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Google Pulls The Plug On Its Radio Ads; Retreats To What It Knows Best

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Google is pulling the plug on its Google Audio Ads and Adsense for Audio products, and is looking to sell off its Google Radio Automation software business. The moves come less than a month after the company decided to stop selling print ads, another experiment to expand beyond Web advertising that went nowhere. Google expects to lay off as many as 40 people as a result of exiting the broadcast radio advertising business. We’ve added teh number to our Layoff Tracker.

It also marks the failure of Google’s $102 million acquisition of dMarc Broadcasting two years ago, which formed the basis of these businesses. The dMarc deal could have been worth as much as $1.13 billion if the business hit certain milestones. But radio stations and the companies that own them never gave Google the advertising inventory it needed to make it a real business, despite Google’s outright attempts to buy market share.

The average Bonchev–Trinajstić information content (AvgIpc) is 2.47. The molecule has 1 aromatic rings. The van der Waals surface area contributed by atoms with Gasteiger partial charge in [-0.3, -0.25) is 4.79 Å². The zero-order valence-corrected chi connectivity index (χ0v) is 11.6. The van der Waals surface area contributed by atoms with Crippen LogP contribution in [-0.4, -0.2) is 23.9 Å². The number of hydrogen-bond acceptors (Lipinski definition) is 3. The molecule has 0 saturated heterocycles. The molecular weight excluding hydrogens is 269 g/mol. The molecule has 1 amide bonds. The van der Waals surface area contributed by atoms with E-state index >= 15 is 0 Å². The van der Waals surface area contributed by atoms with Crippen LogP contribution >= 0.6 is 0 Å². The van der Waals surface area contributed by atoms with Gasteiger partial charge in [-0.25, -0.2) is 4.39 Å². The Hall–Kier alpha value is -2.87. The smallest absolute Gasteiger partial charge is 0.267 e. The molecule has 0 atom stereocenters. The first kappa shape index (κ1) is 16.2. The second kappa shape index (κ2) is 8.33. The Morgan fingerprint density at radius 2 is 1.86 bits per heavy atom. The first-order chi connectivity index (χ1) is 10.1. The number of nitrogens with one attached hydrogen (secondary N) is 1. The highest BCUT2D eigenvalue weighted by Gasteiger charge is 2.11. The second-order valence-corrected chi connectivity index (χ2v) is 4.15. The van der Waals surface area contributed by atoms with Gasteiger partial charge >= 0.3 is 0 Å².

You’ve got to wonder whether dMarc would have made more inroads on its own had it not sold to Google. As it was, fear of Google’s growing power no doubt played a role in the lack of cooperation from the radio industry. And in this environment, even Google can’t fund money-losing projects forever. So it decided to take its marbles and go home, staying in the audio ad business only as it applies to streaming audio on the Internet. Google says it will still continue to pursue its dreams of serving better TV ads, but it is not clear Google is making much progress on that front either.

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